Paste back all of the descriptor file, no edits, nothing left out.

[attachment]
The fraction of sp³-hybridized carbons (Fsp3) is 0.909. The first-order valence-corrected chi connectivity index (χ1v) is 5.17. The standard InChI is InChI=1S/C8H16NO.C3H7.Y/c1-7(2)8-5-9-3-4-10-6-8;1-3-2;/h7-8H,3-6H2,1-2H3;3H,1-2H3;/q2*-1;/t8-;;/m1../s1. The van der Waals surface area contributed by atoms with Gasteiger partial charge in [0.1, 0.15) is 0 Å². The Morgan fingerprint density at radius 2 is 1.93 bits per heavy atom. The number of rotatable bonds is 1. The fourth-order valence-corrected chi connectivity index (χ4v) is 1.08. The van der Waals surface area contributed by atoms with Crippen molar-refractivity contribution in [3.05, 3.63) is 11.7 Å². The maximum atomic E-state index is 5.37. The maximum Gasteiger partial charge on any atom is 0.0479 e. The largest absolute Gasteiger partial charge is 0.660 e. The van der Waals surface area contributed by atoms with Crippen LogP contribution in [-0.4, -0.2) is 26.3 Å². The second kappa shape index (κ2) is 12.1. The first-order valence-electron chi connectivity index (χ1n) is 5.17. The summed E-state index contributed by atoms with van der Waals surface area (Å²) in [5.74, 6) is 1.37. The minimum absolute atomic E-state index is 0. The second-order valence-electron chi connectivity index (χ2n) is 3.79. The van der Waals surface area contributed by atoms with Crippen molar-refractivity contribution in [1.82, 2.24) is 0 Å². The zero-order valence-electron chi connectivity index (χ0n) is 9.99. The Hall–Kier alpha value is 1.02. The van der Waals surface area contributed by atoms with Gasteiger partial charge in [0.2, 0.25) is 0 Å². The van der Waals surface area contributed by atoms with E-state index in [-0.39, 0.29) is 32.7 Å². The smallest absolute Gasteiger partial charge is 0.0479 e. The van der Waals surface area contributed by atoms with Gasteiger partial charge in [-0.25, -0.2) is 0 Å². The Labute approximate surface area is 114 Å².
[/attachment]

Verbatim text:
The fraction of sp³-hybridized carbons (Fsp3) is 0.909. The first-order valence-corrected chi connectivity index (χ1v) is 5.17. The standard InChI is InChI=1S/C8H16NO.C3H7.Y/c1-7(2)8-5-9-3-4-10-6-8;1-3-2;/h7-8H,3-6H2,1-2H3;3H,1-2H3;/q2*-1;/t8-;;/m1../s1. The van der Waals surface area contributed by atoms with Gasteiger partial charge in [0.1, 0.15) is 0 Å². The Morgan fingerprint density at radius 2 is 1.93 bits per heavy atom. The number of rotatable bonds is 1. The fourth-order valence-corrected chi connectivity index (χ4v) is 1.08. The van der Waals surface area contributed by atoms with Crippen molar-refractivity contribution in [3.05, 3.63) is 11.7 Å². The maximum atomic E-state index is 5.37. The maximum Gasteiger partial charge on any atom is 0.0479 e. The largest absolute Gasteiger partial charge is 0.660 e. The van der Waals surface area contributed by atoms with Crippen LogP contribution in [-0.4, -0.2) is 26.3 Å². The second kappa shape index (κ2) is 12.1. The first-order valence-electron chi connectivity index (χ1n) is 5.17. The summed E-state index contributed by atoms with van der Waals surface area (Å²) in [5.74, 6) is 1.37. The minimum absolute atomic E-state index is 0. The second-order valence-electron chi connectivity index (χ2n) is 3.79. The van der Waals surface area contributed by atoms with Crippen molar-refractivity contribution in [1.82, 2.24) is 0 Å². The zero-order valence-electron chi connectivity index (χ0n) is 9.99. The Hall–Kier alpha value is 1.02. The van der Waals surface area contributed by atoms with Gasteiger partial charge in [0.2, 0.25) is 0 Å². The van der Waals surface area contributed by atoms with E-state index in [-0.39, 0.29) is 32.7 Å². The smallest absolute Gasteiger partial charge is 0.0479 e. The van der Waals surface area contributed by atoms with Gasteiger partial charge in [-0.25, -0.2) is 0 Å². The Labute approximate surface area is 114 Å².